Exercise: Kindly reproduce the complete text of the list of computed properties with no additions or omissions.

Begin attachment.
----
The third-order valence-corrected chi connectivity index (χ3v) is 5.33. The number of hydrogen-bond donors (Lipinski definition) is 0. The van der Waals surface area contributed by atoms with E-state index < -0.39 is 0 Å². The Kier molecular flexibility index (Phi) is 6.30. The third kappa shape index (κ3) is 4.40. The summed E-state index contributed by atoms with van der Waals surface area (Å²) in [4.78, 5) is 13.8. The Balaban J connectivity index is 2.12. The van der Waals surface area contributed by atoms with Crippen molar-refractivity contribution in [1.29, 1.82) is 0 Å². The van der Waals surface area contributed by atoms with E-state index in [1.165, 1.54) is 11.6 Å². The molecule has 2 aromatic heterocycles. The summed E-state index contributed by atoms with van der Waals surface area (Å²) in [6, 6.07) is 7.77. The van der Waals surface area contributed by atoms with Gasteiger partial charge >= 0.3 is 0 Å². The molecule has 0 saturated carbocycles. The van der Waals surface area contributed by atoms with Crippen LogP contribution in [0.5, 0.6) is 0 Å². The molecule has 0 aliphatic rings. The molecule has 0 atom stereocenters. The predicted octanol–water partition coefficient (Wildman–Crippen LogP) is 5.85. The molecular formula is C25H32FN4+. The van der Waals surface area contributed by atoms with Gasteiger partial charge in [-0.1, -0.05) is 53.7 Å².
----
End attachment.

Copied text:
The third-order valence-corrected chi connectivity index (χ3v) is 5.33. The number of hydrogen-bond donors (Lipinski definition) is 0. The van der Waals surface area contributed by atoms with E-state index < -0.39 is 0 Å². The Kier molecular flexibility index (Phi) is 6.30. The third kappa shape index (κ3) is 4.40. The summed E-state index contributed by atoms with van der Waals surface area (Å²) in [4.78, 5) is 13.8. The Balaban J connectivity index is 2.12. The van der Waals surface area contributed by atoms with Crippen molar-refractivity contribution in [1.29, 1.82) is 0 Å². The van der Waals surface area contributed by atoms with E-state index in [1.165, 1.54) is 11.6 Å². The molecule has 2 aromatic heterocycles. The summed E-state index contributed by atoms with van der Waals surface area (Å²) in [6, 6.07) is 7.77. The van der Waals surface area contributed by atoms with Gasteiger partial charge >= 0.3 is 0 Å². The molecule has 0 saturated carbocycles. The van der Waals surface area contributed by atoms with Crippen LogP contribution in [0.5, 0.6) is 0 Å². The molecule has 0 aliphatic rings. The molecule has 0 atom stereocenters. The predicted octanol–water partition coefficient (Wildman–Crippen LogP) is 5.85. The molecular formula is C25H32FN4+. The van der Waals surface area contributed by atoms with Gasteiger partial charge in [-0.1, -0.05) is 53.7 Å².